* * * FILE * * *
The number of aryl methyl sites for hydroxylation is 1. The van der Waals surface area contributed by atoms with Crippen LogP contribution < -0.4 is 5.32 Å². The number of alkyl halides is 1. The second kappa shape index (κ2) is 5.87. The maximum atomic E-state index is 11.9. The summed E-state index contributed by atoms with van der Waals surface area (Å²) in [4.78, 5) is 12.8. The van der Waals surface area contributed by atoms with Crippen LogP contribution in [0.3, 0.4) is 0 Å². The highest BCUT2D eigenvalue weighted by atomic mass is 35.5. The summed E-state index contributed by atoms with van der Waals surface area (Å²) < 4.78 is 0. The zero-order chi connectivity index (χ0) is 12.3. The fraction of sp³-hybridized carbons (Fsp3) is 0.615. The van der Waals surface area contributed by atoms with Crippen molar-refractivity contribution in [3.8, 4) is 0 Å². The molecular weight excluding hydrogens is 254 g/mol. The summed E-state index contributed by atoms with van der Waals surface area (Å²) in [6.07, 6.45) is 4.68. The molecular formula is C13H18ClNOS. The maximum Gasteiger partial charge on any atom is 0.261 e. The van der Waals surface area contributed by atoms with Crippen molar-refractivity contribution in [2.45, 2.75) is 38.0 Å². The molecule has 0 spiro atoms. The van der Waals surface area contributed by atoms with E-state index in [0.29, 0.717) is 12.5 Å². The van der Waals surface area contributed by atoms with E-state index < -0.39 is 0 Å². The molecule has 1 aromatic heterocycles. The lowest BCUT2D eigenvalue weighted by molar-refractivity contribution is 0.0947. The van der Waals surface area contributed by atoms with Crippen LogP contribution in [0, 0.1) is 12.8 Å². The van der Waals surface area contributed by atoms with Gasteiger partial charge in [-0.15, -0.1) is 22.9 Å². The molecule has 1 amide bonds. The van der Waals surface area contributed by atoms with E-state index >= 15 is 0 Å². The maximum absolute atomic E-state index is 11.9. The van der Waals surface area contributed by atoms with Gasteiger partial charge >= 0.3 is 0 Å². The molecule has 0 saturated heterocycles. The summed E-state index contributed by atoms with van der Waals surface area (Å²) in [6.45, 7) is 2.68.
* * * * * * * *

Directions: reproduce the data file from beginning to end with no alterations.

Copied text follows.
The number of aryl methyl sites for hydroxylation is 1. The van der Waals surface area contributed by atoms with Crippen LogP contribution < -0.4 is 5.32 Å². The number of alkyl halides is 1. The second kappa shape index (κ2) is 5.87. The maximum atomic E-state index is 11.9. The summed E-state index contributed by atoms with van der Waals surface area (Å²) in [4.78, 5) is 12.8. The van der Waals surface area contributed by atoms with Crippen LogP contribution in [0.3, 0.4) is 0 Å². The highest BCUT2D eigenvalue weighted by atomic mass is 35.5. The summed E-state index contributed by atoms with van der Waals surface area (Å²) < 4.78 is 0. The zero-order chi connectivity index (χ0) is 12.3. The fraction of sp³-hybridized carbons (Fsp3) is 0.615. The van der Waals surface area contributed by atoms with Crippen molar-refractivity contribution in [3.8, 4) is 0 Å². The molecular weight excluding hydrogens is 254 g/mol. The summed E-state index contributed by atoms with van der Waals surface area (Å²) in [6.07, 6.45) is 4.68. The molecular formula is C13H18ClNOS. The maximum Gasteiger partial charge on any atom is 0.261 e. The van der Waals surface area contributed by atoms with Crippen molar-refractivity contribution in [2.45, 2.75) is 38.0 Å². The molecule has 0 spiro atoms. The van der Waals surface area contributed by atoms with E-state index in [0.29, 0.717) is 12.5 Å². The van der Waals surface area contributed by atoms with E-state index < -0.39 is 0 Å². The molecule has 1 aromatic heterocycles. The lowest BCUT2D eigenvalue weighted by molar-refractivity contribution is 0.0947. The van der Waals surface area contributed by atoms with Crippen LogP contribution in [0, 0.1) is 12.8 Å². The van der Waals surface area contributed by atoms with Gasteiger partial charge in [-0.15, -0.1) is 22.9 Å². The molecule has 1 amide bonds. The van der Waals surface area contributed by atoms with E-state index >= 15 is 0 Å². The maximum absolute atomic E-state index is 11.9. The van der Waals surface area contributed by atoms with Gasteiger partial charge >= 0.3 is 0 Å². The molecule has 0 saturated heterocycles. The summed E-state index contributed by atoms with van der Waals surface area (Å²) in [6.45, 7) is 2.68.